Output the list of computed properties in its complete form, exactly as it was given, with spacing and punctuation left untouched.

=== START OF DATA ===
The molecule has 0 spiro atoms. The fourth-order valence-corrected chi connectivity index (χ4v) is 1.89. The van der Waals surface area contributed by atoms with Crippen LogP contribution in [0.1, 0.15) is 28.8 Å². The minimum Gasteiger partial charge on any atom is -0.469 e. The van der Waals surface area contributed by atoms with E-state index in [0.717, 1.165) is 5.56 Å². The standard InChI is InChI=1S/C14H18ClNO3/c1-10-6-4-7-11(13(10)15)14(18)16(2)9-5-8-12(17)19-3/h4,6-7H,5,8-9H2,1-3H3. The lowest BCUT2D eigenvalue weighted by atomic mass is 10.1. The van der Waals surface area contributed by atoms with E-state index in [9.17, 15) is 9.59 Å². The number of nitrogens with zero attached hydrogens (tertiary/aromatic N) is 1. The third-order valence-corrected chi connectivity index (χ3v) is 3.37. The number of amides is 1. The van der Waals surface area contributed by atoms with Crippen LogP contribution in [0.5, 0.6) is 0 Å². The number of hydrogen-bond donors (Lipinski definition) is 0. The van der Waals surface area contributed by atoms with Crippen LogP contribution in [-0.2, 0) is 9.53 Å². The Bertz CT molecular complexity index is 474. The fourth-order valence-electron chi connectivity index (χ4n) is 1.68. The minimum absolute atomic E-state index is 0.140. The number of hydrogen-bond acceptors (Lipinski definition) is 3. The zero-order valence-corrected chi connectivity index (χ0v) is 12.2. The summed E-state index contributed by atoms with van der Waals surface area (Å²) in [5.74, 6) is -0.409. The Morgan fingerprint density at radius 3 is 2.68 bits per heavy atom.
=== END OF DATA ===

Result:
The molecule has 0 spiro atoms. The fourth-order valence-corrected chi connectivity index (χ4v) is 1.89. The van der Waals surface area contributed by atoms with Crippen LogP contribution in [0.1, 0.15) is 28.8 Å². The minimum Gasteiger partial charge on any atom is -0.469 e. The van der Waals surface area contributed by atoms with E-state index in [0.717, 1.165) is 5.56 Å². The standard InChI is InChI=1S/C14H18ClNO3/c1-10-6-4-7-11(13(10)15)14(18)16(2)9-5-8-12(17)19-3/h4,6-7H,5,8-9H2,1-3H3. The lowest BCUT2D eigenvalue weighted by atomic mass is 10.1. The van der Waals surface area contributed by atoms with E-state index in [9.17, 15) is 9.59 Å². The number of nitrogens with zero attached hydrogens (tertiary/aromatic N) is 1. The third-order valence-corrected chi connectivity index (χ3v) is 3.37. The number of amides is 1. The van der Waals surface area contributed by atoms with Crippen LogP contribution in [0.5, 0.6) is 0 Å². The number of hydrogen-bond donors (Lipinski definition) is 0. The van der Waals surface area contributed by atoms with Crippen LogP contribution in [-0.2, 0) is 9.53 Å². The Bertz CT molecular complexity index is 474. The fourth-order valence-electron chi connectivity index (χ4n) is 1.68. The minimum absolute atomic E-state index is 0.140. The number of hydrogen-bond acceptors (Lipinski definition) is 3. The zero-order valence-corrected chi connectivity index (χ0v) is 12.2. The summed E-state index contributed by atoms with van der Waals surface area (Å²) in [5.74, 6) is -0.409. The Morgan fingerprint density at radius 3 is 2.68 bits per heavy atom.